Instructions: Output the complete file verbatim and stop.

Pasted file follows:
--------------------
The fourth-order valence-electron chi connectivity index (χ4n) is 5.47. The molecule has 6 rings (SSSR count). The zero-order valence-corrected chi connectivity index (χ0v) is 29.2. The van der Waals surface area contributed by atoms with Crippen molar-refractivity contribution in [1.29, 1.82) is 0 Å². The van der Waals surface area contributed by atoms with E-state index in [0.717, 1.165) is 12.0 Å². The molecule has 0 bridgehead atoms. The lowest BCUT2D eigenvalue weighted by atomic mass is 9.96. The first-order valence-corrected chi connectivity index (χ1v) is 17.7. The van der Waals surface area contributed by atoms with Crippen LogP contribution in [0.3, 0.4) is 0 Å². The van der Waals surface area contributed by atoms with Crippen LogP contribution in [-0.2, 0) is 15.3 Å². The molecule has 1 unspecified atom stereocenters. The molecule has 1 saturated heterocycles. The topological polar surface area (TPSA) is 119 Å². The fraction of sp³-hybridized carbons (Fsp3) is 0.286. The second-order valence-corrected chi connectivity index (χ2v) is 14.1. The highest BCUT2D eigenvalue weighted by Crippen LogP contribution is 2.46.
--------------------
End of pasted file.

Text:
The fourth-order valence-electron chi connectivity index (χ4n) is 5.47. The molecule has 6 rings (SSSR count). The zero-order valence-corrected chi connectivity index (χ0v) is 29.2. The van der Waals surface area contributed by atoms with Crippen molar-refractivity contribution in [1.29, 1.82) is 0 Å². The van der Waals surface area contributed by atoms with E-state index in [0.717, 1.165) is 12.0 Å². The molecule has 0 bridgehead atoms. The lowest BCUT2D eigenvalue weighted by atomic mass is 9.96. The first-order valence-corrected chi connectivity index (χ1v) is 17.7. The van der Waals surface area contributed by atoms with Crippen LogP contribution in [0.3, 0.4) is 0 Å². The van der Waals surface area contributed by atoms with Crippen LogP contribution in [-0.2, 0) is 15.3 Å². The molecule has 1 unspecified atom stereocenters. The molecule has 1 saturated heterocycles. The topological polar surface area (TPSA) is 119 Å². The fraction of sp³-hybridized carbons (Fsp3) is 0.286. The second-order valence-corrected chi connectivity index (χ2v) is 14.1. The highest BCUT2D eigenvalue weighted by Crippen LogP contribution is 2.46.